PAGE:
Literary Crimes

One of the most intelligent and absorbing films to hit screens this year, Bart Layton’s American Animals is a crime film with a difference. Recalling an incident from 2004, when a quartet of young men decide to steal from a university library, it’s a docu-drama that casts both actors and also features interviews with the real perpetrators, family members and even the victim.

Layton is best known for his 2012 documentary The Imposter, about a confidence trickster who claimed to be a missing person, and he brings many of the skills he deployed there onto American Animals. The story revolves around art student Spencer (Barry Keoghan) and Warren (Evan Peters), a rebel on an athletics scholarship, who hatch a plan to steal a valuable text, The Birds of America, from the collection in the Transylvania University library in Kentucky.

After Warren travels to Amsterdam to make contact with a fence who will sell on the contraband, he and Spencer enlist the help of two friends, Chas (Blake Jenner) and Eric (Jared Abrahamson), to carry out the crime. Throughout, Layton intersperses to-camera interviews with the real people involved, who frequently offer contradictory accounts of this astonishing misadventure. The unreliable nature of memory plays a large – and oft-entertaining – part.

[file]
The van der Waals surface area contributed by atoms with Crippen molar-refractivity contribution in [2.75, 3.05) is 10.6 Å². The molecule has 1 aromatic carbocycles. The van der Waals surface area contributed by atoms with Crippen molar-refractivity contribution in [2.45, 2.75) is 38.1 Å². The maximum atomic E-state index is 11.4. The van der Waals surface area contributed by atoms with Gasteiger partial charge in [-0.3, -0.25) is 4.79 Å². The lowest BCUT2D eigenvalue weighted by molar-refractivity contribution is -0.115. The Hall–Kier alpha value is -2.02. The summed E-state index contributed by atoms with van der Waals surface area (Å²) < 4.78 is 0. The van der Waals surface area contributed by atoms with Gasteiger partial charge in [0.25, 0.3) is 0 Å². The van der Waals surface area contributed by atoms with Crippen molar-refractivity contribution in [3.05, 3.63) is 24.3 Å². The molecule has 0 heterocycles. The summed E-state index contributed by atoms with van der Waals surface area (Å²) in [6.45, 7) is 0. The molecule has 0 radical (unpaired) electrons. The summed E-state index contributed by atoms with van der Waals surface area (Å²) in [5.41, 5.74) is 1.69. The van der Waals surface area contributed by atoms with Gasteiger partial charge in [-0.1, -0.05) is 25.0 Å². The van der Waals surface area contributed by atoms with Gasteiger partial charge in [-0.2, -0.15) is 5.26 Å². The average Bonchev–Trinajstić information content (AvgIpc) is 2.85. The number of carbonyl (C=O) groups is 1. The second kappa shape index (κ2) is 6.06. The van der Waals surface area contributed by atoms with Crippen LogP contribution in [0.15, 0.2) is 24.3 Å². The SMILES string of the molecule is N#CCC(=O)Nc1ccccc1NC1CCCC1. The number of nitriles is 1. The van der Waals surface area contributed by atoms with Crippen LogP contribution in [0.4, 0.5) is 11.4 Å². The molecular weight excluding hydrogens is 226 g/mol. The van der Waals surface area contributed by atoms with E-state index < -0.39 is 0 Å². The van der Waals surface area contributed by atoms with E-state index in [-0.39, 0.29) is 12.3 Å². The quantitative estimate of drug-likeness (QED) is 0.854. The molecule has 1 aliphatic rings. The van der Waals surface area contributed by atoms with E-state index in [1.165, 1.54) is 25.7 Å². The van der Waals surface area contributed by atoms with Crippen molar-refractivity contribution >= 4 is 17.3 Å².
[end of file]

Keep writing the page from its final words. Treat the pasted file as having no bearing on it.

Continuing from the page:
The core robbery is brilliantly realised by Layton, not only for its comedic unfolding but for the horrifying undertones. The poor librarian Betty (Ann Dowd) is left helpless, hogtied and scared witless by this thuggery; all of a sudden you’re not laughing and even less so when the real Betty makes an appearance on screen. If anything American Animals – which takes its title from a passage in Charles Darwin’s On the Original of Species – is a film about guilt and regret at crimes past.

Layton takes great delight in the blending of fact and fiction (even letting the real people appear in the dramatised section at one point). It’s original moves like this that make American Animals a boundary-pushing work. With cast-iron performances from all the main cast, particularly Evan Peters as the live-wire Warren, this is a film you simply cannot afford to miss.

American Animals opens on 7 September. For more details, click here.

1. Still from American Animals.